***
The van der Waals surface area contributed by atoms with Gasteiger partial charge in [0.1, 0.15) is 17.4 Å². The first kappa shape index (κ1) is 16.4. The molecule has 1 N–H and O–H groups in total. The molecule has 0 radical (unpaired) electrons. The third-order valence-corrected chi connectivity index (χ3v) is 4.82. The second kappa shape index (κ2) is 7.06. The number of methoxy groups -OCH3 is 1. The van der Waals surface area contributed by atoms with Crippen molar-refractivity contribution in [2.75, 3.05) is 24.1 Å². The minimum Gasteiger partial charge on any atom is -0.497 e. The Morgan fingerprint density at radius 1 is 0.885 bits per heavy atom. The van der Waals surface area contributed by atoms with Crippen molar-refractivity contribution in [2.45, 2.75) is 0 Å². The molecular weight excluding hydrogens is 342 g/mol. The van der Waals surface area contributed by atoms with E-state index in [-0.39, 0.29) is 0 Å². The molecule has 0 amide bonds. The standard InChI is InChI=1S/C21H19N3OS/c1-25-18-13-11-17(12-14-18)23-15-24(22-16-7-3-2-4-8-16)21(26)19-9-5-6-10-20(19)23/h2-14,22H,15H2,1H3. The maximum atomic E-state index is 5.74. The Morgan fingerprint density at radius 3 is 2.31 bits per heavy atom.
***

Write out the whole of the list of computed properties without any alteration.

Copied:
The van der Waals surface area contributed by atoms with Gasteiger partial charge in [0.1, 0.15) is 17.4 Å². The first kappa shape index (κ1) is 16.4. The molecule has 1 N–H and O–H groups in total. The molecule has 0 radical (unpaired) electrons. The third-order valence-corrected chi connectivity index (χ3v) is 4.82. The second kappa shape index (κ2) is 7.06. The number of methoxy groups -OCH3 is 1. The van der Waals surface area contributed by atoms with Crippen molar-refractivity contribution in [2.75, 3.05) is 24.1 Å². The minimum Gasteiger partial charge on any atom is -0.497 e. The Morgan fingerprint density at radius 1 is 0.885 bits per heavy atom. The van der Waals surface area contributed by atoms with Crippen molar-refractivity contribution in [2.45, 2.75) is 0 Å². The molecular weight excluding hydrogens is 342 g/mol. The van der Waals surface area contributed by atoms with E-state index in [-0.39, 0.29) is 0 Å². The molecule has 0 amide bonds. The standard InChI is InChI=1S/C21H19N3OS/c1-25-18-13-11-17(12-14-18)23-15-24(22-16-7-3-2-4-8-16)21(26)19-9-5-6-10-20(19)23/h2-14,22H,15H2,1H3. The maximum atomic E-state index is 5.74. The Morgan fingerprint density at radius 3 is 2.31 bits per heavy atom.